iPhone App System Take Action Guide

Over the years I’ve spent quite a bit of time organizing, re-organizing and re-organizing the organized apps on my iPhone (all 286 of them.) I’ve been thinking about the perfect iPhone app management system for a long time and I’ve finally nailed it. This simple yet powerful system will perfect your iPhone workflow. It will make you more efficient, and productive and keep you focused on the task at hand when working on your phone. In this iPhone App Guide you will discover 3 simple strategies to double your iPhone productivity.

There are just 3 rules…


My apps are organized and grouped together on pages based on their context. Meaning every app on a single iPhone screen supports a particular kind of workflow. The benefit of this is each screen supports a certain type of work (or play). As you flip through your screens you are brought into different work environments. So when you want to browse social updates, chat with your friends and check your all inboxes they are all in the *same* place. Having them all in the same place puts you in that mode of thinking. Your shopping apps are not next to your social networking apps. So you are not as easily distracted or confused as to what you opened your phone to do in the first place.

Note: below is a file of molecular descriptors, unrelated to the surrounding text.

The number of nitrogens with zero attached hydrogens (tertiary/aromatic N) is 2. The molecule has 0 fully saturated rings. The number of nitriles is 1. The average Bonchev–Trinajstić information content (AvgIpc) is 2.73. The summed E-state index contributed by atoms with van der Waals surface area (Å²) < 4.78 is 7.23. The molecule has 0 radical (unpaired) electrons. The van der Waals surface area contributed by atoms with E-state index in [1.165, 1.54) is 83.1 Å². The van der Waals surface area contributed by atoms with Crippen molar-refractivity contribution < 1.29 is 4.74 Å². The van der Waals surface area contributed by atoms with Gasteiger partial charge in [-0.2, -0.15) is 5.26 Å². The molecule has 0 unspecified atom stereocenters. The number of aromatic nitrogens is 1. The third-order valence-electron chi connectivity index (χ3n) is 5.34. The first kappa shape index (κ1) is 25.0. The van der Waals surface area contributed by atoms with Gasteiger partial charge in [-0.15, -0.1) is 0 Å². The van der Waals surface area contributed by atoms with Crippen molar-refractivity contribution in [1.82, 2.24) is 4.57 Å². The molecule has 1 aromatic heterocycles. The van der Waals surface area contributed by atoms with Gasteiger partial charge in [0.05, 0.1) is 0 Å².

Every app group name is an action verb and the most used app in that group live outside of the folder to the left. The benefit of this is your app categories are so organized you can easy and quickly glance at and find what you are looking to do. It creates neatly organized rows where the first and third row is the most used app within a larger related category. Naming your groups using verbs puts you in an action mindset. For example, labeling your social media apps group as “CONNECT” instead of “SOCIAL” puts your mind into that mode of thinking.


Your first screen (the home screen) is not the apps you use most often but rather the apps that you need to be able to access quickly and those that you want to and should use more. Your home screen is as minimal as possible. Only the most important apps you *need* to use most often should be there. The benefit of this is not including apps like Twitter and Facebook on your home screen, keeps you from getting distracted. Have you ever opened your phone to add a note or to-do and immediately opened Facebook, only to realize later why you actually opened your phone in the first place? Yah, that’s happened to me too. You eliminate the temptation as much as you can by only having the most important and productive apps on your home screen.

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